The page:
Community supervision, formerly called “probation,” means that the defendant is released into the community under certain conditions set by the court and subject to court supervision. The maximum period of community supervision is ten years in a felony case; two years in a misdemeanor case (three years if extended by the judge). However, if the offense is indecency with a child, sexual assault, or aggravated sexual assault, the judge may extend the period of supervision for a period not to exceed 10 additional years. And the judge may extend the period in a misdemeanor case not to exceed an additional two years beyond the limit to pay the fine, costs, or restitution.
Basic conditions of community supervision include, for example, that the defendant: (1) commit no criminal offense; (2) report to the supervision officer as directed; (3) permit the supervision officer to visit at the defendant’s home or elsewhere; (4) work faithfully at suitable employment and support his/her dependents; (5) remain within a specified place; and (6) pay restitution to the victim and any fine assessed and all court costs. Defendants placed on community supervision are supervised by community supervision officers, formerly called “probation officers.”
A defendant’s eligibility for community supervision depends on factors including: (1) the type of community supervision; (2) the offense involved; (3) whether the defendant used or exhibited a deadly weapon or knew that a deadly weapon would be used or exhibited; (4) whether the defendant has previously been convicted of a felony offense or placed on community supervision; (5) whether the judge or jury sets the defendant’s punishment; and (6) whether the defendant is sentenced to a term of imprisonment exceeding ten years.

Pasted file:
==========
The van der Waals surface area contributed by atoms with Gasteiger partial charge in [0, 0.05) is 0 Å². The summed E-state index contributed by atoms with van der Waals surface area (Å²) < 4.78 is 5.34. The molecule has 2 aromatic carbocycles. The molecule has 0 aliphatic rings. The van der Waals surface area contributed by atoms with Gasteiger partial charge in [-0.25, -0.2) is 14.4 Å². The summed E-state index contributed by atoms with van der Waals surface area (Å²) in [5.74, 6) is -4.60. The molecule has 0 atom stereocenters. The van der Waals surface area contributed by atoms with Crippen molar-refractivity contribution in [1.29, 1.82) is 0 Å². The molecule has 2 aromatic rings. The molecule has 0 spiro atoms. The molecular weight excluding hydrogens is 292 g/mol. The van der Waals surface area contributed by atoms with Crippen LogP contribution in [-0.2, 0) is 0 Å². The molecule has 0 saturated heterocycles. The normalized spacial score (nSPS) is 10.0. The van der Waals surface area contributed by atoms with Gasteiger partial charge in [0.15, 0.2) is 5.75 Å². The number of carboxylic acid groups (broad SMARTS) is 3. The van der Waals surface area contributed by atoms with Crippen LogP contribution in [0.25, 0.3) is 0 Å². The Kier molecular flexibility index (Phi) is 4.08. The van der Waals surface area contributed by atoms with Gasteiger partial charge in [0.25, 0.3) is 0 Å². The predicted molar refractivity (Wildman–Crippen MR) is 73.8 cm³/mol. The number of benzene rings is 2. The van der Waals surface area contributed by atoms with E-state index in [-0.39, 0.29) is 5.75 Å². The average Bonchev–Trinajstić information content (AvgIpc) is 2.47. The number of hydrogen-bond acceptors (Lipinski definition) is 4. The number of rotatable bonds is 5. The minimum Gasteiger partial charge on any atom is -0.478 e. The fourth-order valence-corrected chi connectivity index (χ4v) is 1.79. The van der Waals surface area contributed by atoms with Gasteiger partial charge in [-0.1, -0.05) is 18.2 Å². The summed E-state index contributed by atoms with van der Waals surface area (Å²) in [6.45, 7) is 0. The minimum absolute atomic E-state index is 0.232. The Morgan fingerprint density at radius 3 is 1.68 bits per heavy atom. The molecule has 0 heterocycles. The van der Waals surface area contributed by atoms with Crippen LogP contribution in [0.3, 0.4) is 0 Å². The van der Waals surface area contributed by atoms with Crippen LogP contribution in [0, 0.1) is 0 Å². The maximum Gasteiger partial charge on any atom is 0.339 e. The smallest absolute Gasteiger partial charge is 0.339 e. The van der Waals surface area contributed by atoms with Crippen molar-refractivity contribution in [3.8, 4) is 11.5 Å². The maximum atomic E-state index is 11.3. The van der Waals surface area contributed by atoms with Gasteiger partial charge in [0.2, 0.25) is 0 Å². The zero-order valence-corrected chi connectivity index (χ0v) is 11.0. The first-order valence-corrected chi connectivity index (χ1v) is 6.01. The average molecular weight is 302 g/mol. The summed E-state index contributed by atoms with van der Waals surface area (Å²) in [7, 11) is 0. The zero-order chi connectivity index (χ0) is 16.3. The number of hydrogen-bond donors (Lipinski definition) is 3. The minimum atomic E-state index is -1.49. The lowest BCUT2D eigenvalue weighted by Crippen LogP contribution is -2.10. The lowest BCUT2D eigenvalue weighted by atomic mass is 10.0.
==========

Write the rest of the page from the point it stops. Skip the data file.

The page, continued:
One type of community supervision is a regular community supervision. The defendant is convicted and given a term of confinement which the judge immediately suspends and then places the defendant on community supervision.
In a deferred adjudication community supervision, after receiving the defendant’s plea of guilty or nolo contendere, hearing the evidence, and finding that it substantiates the defendant’s guilt, the judge defers further proceedings without entering an adjudication of guilt and places the defendant on community supervision. Unlike the other types of community supervision, if the defendant successfully completes the supervision period, the judge is required to dismiss the proceedings and discharge the defendant. However, if the defendant violates a condition of the deferred adjudication community supervision, the defendant may not appeal the court’s decision to proceed with the adjudication of guilt on the original charge.